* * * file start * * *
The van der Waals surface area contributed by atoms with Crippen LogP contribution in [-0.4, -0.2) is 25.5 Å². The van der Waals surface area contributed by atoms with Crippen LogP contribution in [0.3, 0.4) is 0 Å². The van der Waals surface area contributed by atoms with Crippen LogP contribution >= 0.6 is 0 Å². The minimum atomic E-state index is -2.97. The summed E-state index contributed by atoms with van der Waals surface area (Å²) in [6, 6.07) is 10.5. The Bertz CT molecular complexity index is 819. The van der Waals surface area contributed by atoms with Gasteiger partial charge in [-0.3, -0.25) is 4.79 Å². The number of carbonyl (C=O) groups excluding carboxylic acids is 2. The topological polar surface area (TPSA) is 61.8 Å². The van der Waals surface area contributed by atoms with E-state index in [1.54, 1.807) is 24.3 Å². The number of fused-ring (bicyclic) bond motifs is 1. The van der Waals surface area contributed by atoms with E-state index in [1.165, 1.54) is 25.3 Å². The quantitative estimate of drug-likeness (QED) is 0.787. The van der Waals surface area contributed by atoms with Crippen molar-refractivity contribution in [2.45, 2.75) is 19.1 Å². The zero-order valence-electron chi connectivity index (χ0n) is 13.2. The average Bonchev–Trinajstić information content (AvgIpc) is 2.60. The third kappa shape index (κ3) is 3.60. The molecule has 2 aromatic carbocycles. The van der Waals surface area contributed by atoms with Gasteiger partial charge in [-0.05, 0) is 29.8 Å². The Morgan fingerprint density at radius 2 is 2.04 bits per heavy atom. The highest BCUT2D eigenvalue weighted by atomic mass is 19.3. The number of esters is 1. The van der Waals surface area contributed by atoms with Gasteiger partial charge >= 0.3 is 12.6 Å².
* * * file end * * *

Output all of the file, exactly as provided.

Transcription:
The van der Waals surface area contributed by atoms with Crippen LogP contribution in [-0.4, -0.2) is 25.5 Å². The van der Waals surface area contributed by atoms with Crippen LogP contribution in [0.3, 0.4) is 0 Å². The van der Waals surface area contributed by atoms with Crippen LogP contribution >= 0.6 is 0 Å². The minimum atomic E-state index is -2.97. The summed E-state index contributed by atoms with van der Waals surface area (Å²) in [6, 6.07) is 10.5. The Bertz CT molecular complexity index is 819. The van der Waals surface area contributed by atoms with Gasteiger partial charge in [-0.3, -0.25) is 4.79 Å². The number of carbonyl (C=O) groups excluding carboxylic acids is 2. The topological polar surface area (TPSA) is 61.8 Å². The van der Waals surface area contributed by atoms with E-state index in [1.54, 1.807) is 24.3 Å². The number of fused-ring (bicyclic) bond motifs is 1. The van der Waals surface area contributed by atoms with E-state index in [1.165, 1.54) is 25.3 Å². The quantitative estimate of drug-likeness (QED) is 0.787. The van der Waals surface area contributed by atoms with Crippen molar-refractivity contribution in [2.45, 2.75) is 19.1 Å². The zero-order valence-electron chi connectivity index (χ0n) is 13.2. The average Bonchev–Trinajstić information content (AvgIpc) is 2.60. The third kappa shape index (κ3) is 3.60. The molecule has 2 aromatic carbocycles. The van der Waals surface area contributed by atoms with Gasteiger partial charge in [-0.05, 0) is 29.8 Å². The Morgan fingerprint density at radius 2 is 2.04 bits per heavy atom. The highest BCUT2D eigenvalue weighted by atomic mass is 19.3. The number of esters is 1. The van der Waals surface area contributed by atoms with Gasteiger partial charge >= 0.3 is 12.6 Å².